- Use spray bottles ($ Tree is fine; get several for everyone to use).
- Fill with 70% isopropyl alcohol. This is plenty strong; higher will be very harsh on hands.
- Let alcohol dry on hands.
- Apply moisturizer to hands. Rinsing not necessary.
- Repeat spraying after touching things or getting hands dirty.
UPDATE-APRIL 5, 2020
Dr. Jo gave me a helpful tip today on the phone regarding hand sanitizer. Now that most of us at sheltering in place at home, we can SAVE our sanitizer for the few times we go out. She said that washing properly (20 seconds, vigorously, up arms and all over, with warm soap) is sufficient when at home.
She also said that she is using a spray bottle with bleach + water (figure ratio based on your bottle) to spray packages, groceries, and other items that have gone through several hands. She is NOT mixing a new solution every day. This is just what she is doing personally; we all need to decide how far we go into the safety specificity.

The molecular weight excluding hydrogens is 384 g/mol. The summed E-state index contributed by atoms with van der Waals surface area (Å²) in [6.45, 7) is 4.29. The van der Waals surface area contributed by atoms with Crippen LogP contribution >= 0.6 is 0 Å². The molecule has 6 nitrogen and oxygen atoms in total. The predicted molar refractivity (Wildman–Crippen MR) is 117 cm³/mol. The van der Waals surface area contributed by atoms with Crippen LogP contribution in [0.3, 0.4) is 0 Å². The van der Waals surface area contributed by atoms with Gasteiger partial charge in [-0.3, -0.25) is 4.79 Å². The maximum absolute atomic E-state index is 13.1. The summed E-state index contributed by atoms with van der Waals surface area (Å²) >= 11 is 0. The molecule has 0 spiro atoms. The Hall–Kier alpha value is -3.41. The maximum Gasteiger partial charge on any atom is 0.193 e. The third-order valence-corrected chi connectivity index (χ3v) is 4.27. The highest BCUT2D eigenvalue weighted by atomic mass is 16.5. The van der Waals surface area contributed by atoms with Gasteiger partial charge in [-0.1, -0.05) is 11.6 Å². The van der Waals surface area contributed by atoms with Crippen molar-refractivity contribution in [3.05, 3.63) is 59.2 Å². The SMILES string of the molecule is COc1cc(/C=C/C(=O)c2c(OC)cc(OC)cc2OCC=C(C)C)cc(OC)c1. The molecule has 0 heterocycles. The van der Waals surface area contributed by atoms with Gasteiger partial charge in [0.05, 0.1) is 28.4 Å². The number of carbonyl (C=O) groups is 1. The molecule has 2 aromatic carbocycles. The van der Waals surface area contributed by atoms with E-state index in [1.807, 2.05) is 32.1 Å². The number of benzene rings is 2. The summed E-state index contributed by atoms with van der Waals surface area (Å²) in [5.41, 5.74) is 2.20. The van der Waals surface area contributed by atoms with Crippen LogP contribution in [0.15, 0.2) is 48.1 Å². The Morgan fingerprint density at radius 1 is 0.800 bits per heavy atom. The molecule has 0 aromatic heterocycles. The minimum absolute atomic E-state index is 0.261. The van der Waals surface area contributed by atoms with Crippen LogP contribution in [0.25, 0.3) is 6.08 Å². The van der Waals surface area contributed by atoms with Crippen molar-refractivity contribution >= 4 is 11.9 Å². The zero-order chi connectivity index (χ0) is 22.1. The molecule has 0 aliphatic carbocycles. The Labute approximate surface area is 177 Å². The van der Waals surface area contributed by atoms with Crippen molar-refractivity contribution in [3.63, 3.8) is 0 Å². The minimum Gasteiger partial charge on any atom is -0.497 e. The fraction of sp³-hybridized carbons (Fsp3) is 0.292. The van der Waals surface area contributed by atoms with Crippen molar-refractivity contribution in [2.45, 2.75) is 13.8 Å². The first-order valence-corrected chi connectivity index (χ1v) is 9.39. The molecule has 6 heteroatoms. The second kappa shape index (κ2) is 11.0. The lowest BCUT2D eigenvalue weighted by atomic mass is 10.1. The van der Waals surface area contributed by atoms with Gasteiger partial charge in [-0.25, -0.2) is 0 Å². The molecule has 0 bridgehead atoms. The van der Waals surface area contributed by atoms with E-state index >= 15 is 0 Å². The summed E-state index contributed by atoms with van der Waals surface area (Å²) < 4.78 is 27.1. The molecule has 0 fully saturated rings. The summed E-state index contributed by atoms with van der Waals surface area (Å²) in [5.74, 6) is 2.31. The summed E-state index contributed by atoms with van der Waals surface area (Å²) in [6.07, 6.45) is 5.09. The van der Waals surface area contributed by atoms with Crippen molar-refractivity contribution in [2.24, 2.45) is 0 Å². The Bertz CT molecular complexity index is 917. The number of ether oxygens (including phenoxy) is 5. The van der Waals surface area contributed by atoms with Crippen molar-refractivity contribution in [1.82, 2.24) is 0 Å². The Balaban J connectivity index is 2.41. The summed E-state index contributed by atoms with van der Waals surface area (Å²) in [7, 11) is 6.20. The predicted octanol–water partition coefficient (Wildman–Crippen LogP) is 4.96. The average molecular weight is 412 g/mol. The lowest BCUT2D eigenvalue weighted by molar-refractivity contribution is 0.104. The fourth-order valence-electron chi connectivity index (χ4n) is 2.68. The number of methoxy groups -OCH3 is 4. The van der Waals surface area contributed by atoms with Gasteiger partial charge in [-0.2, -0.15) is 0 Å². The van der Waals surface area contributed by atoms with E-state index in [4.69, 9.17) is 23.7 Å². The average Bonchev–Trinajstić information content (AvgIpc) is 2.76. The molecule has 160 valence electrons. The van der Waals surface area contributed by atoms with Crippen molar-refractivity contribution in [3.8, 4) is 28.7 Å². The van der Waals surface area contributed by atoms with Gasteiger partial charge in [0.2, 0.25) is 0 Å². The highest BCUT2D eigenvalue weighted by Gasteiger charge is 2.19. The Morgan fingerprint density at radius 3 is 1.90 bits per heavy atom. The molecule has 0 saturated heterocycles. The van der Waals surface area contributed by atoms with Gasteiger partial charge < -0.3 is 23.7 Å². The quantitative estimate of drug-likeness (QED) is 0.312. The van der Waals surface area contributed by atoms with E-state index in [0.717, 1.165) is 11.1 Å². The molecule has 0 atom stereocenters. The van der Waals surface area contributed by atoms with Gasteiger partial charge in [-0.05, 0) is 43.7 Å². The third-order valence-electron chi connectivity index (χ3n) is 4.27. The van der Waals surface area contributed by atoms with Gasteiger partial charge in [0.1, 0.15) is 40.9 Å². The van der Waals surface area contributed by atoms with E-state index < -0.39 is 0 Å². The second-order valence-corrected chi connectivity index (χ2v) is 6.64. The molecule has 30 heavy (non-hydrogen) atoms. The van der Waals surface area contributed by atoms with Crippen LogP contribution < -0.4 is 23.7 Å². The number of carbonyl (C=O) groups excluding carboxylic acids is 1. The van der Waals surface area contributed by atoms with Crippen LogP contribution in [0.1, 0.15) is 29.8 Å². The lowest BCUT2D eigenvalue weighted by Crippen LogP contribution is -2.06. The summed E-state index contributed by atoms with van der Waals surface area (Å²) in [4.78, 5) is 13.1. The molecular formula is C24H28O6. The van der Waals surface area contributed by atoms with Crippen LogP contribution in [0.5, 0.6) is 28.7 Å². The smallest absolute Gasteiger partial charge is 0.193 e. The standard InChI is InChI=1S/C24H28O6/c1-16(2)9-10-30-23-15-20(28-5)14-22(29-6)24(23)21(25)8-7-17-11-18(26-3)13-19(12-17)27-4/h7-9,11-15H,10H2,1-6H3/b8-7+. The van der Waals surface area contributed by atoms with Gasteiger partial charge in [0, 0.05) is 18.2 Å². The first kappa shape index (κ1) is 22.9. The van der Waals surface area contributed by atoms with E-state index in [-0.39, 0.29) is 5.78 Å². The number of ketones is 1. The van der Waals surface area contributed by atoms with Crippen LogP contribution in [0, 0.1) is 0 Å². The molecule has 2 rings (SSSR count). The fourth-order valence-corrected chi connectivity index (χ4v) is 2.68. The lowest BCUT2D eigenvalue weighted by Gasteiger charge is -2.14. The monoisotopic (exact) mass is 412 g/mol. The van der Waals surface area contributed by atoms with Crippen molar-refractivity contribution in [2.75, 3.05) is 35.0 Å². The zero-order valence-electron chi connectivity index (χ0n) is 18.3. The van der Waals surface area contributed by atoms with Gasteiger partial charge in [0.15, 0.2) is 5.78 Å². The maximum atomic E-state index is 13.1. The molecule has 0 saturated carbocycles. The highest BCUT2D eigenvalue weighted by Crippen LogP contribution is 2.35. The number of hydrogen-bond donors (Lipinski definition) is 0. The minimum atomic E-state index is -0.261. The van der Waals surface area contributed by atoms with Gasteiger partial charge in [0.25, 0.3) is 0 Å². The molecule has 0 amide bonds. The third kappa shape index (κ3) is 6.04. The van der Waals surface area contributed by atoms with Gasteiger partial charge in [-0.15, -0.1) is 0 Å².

I will be getting details from her later today about handling packages and will update this post as I get more tips. Stay well, friends.
How to Make Your Own Disinfecting Wipes + Hand Sanitizer
In this time of coronavirus pandemic, you may already be forced to make your own cleaning, sanitizing, and disinfecting solution. I teamed up with my friend, Dr. Jo Herzog, to gather accurate “recipes” for making bleach wipes and hand sanitizer that will work specifically to kill viruses (coronavirus included).
Dr. Jo suggested that we go to the clorox website to get accurate information on the ratio needed for effectiveness. Thankfully, clorox had a list of approved products specifically designed for coronavirus. The bleach solution below is the clorox approved ratio for killing coronavirus. I share a video showing how I use it to make wipes, along with a few other ways to apply the solution to surfaces + tips for how to apply it for guaranteed effectiveness.
How to Make Clorox Wipes
Update: I have included barcodes for every kind of Clorox below. Based on which Clorox you purchase, you will make your bleach solution with either 1/3 cup OR 1/2 cup bleach to 1 gallon of water. Please note that Clorox splashless bleach does NOT disinfect.
You can make clorox wipes (disposable or reusable) by making the Clorox bleach solution that is designed to kill viruses, specifically COVID-19. All Clorox bottles are labeled specifically. Below are the guidelines for which bleach should be used with which solution.